Podcasts

Produced in collaboration with WAMC Northeast Public Radio, Earth Wise focuses on raising awareness about the science that underpins environmental issues. New topics are featured daily, with coverage on climate change, energy, sustainable living, agriculture, and threats to air, water, and wildlife.

Airs Monday through Friday at 11:10 a.m. and 4:04 p.m. on WAMC.

Access the complete archive of Earth Wise podcasts:
www.earthwiseradio.org.

Selected Podcasts

Let's quit carping about it

Podcast

In the 1960s, grass carp were brought to the U.S. from Asia to control weeds in southern fish-farming operations. Unfortunately, like so many other exotics, these fish escaped into the wild, and have been moving northward.

A mosquito fever expands its range

Podcast

A mosquito-borne virus that causes fever, headaches, and severe joint pain has spread to the Caribbean. Experts fear it's only a matter of time before it makes its way to the U.S. 

Salty streams and rivers

Podcast

By the looks of it, we're in for quite a winter this year. Here in the Northeast, we've seen several heavy snowfalls, freezing temperatures, and icy roads.

Invaders underfoot in our forests

Podcast

Despite their familiarity, earthworms are an invasive species in America's northern temperate forests. They arrived in the mid-1800s, with the arrival of European settlers.

Let's talk about ammonia

Podcast

Most of us are familiar with ammonia as an irritating gas that is emitted from window-cleaning fluids. It is a great way to cut through grease that has condensed on glass.

Tracking disease in a warming world

Podcast

Understanding how infectious diseases respond to climate change would help public health officials and environmental managers predict and mitigate disease impacts.

The hidden cost of antibacterial products

Podcast

Triclosan, a synthetic antibacterial used in personal care products, is fueling the growth of resistant bacteria in streams and rivers.

Dams complicate river management

Podcast

Managing fish in human-altered rivers is a challenge because their food webs are sensitive to environmental disturbances.

Warming the tundra

Podcast

A lot of dead plant material is stored in the tundra soils of the far north. Most of it is frozen in permafrost, and inaccessible to the microbes that normally decompose organic matter in soils.

Powassan encephalitis

Podcast

The number of tick-borne illnesses reported to the U.S. Centers for Disease Control and Prevention is on the rise. Lyme disease leads the pack, with some 35,000 cases reported annually. 

The signal before the collapse

Podcast

What do earthquakes, heart attacks, seizures, and the collapse of stock markets and fisheries have in common? They're all examples of what scientists call "tipping points" or "regime shifts."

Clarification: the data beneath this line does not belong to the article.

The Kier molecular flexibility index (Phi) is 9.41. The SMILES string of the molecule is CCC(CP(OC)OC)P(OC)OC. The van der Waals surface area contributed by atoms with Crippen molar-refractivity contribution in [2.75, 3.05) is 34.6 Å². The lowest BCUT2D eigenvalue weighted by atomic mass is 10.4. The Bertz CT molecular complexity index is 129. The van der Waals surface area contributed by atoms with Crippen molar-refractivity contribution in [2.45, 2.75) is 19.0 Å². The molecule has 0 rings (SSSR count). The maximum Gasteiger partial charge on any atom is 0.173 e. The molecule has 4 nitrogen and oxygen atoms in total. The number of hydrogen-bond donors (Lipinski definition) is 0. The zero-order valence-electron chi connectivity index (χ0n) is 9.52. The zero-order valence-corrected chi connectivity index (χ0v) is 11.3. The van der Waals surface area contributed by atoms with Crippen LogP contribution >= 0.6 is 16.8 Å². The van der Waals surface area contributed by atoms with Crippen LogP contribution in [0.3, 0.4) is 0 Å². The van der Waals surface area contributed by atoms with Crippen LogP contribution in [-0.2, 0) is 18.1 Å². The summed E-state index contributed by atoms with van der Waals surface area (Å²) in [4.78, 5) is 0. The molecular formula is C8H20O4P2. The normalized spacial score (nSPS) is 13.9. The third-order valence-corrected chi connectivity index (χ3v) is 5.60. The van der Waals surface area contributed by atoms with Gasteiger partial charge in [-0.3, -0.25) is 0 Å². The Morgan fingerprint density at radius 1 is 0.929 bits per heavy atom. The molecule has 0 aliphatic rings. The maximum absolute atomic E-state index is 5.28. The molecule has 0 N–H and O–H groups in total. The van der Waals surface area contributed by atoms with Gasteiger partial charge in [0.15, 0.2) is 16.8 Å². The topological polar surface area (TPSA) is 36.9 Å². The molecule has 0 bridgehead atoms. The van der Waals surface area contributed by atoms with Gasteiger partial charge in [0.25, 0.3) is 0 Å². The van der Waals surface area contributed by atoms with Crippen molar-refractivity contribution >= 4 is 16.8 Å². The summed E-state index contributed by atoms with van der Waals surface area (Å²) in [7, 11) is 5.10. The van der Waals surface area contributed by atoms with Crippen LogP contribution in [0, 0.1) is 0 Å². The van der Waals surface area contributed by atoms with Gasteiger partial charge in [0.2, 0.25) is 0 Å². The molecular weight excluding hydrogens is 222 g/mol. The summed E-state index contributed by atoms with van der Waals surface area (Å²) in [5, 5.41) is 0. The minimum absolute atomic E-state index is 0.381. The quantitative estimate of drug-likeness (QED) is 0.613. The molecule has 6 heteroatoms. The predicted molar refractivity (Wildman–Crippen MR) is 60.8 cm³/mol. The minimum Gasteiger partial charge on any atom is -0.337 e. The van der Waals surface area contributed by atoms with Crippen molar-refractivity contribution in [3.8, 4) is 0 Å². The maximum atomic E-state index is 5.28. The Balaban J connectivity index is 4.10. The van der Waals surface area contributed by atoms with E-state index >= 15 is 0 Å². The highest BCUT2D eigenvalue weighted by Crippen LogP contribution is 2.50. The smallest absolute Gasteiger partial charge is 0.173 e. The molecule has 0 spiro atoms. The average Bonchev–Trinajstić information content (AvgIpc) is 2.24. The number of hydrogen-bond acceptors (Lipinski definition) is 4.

How green is your grass?

Podcast

Most of us are familiar with the stereotype of the peace-loving, tree-hugging hippy with a penchant for marijuana. So just how green is grass grown in sunny California? The answer might surprise you.

When antibacterials go down the drain

Podcast

Around half of liquid soaps now contain the chemical triclosan, as do toothpastes, deodorants, cosmetics, and other personal care products.

Marine invaders in the global marketplace

Podcast

Next time you go shopping, keep an eye out for the origins of the things you purchase. From kiwis grown in Chile to shirts made in Bangladesh – we are living in the age of the global marketplace.

Predicting the forest of the future

Podcast

We hear a lot about how climate change will affect forests. Some projections show wholesale loss of species in the western U.S., due to fire and pests.

The many benefits of urban trees

Podcast

Trees increase property values in neighborhoods where they are planted. Through the evaporation of soil water, trees cool the urban environment, reducing the need for air conditioning.

rebecca allen painting

Science, art, and music-all in the same room

Podcast

The Cary Institute of Ecosystem Studies is a scientific research and education organization. Sixteen Ph.D. scientists explore pressing environmental problems including acid rain, forest health, the ecology of Lyme disease, and pharmaceuticals in our waterways.

burmese python

Invasive species: good, bad, or neither?

Podcast

When we hear about the devastation caused by invasive species like emerald ash borers and hemlock wooly adelgids, it is easy to believe that all invasives should be killed. But in fact many well established invasives have neutral or even positive qualities: witness the popular sport fish rainbow trout and large-mouth bass.

Hydroelectric dams and carbon sequestration

Podcast

One of the key ways of mitigating climate change is to keep carbon away from the atmosphere where it is found as carbon dioxide, a key greenhouse gas. Carbon that is stored in trees and other woody plants, in soils, and in the oceans is said to be sequestered.

unpaved road

The dirty truth about unpaved roads

Podcast

In rural areas, unpaved roads hold a certain charm. They restrict the volume and speed of traffic and, compared to their paved counterparts, are less expensive to build. But are they a greener alternative?

Fish have to eat

Podcast

My colleague Emma Rosi-Marshall is an aquatic ecologist at the Cary Institute. One of her research projects involves an endangered fish called the humpback chub. She and her team spend a lot of time counting insects in the Colorado River downstream of the Glen Canyon Dam. You might think her time would be better spent counting the actual fish, but her approach will provide us with a lot more information.

Pages

Cary Institute of Ecosystem Studies | Millbrook, New York 12545 | Tel (845) 677-5343

Privacy Policy Copyright © 2016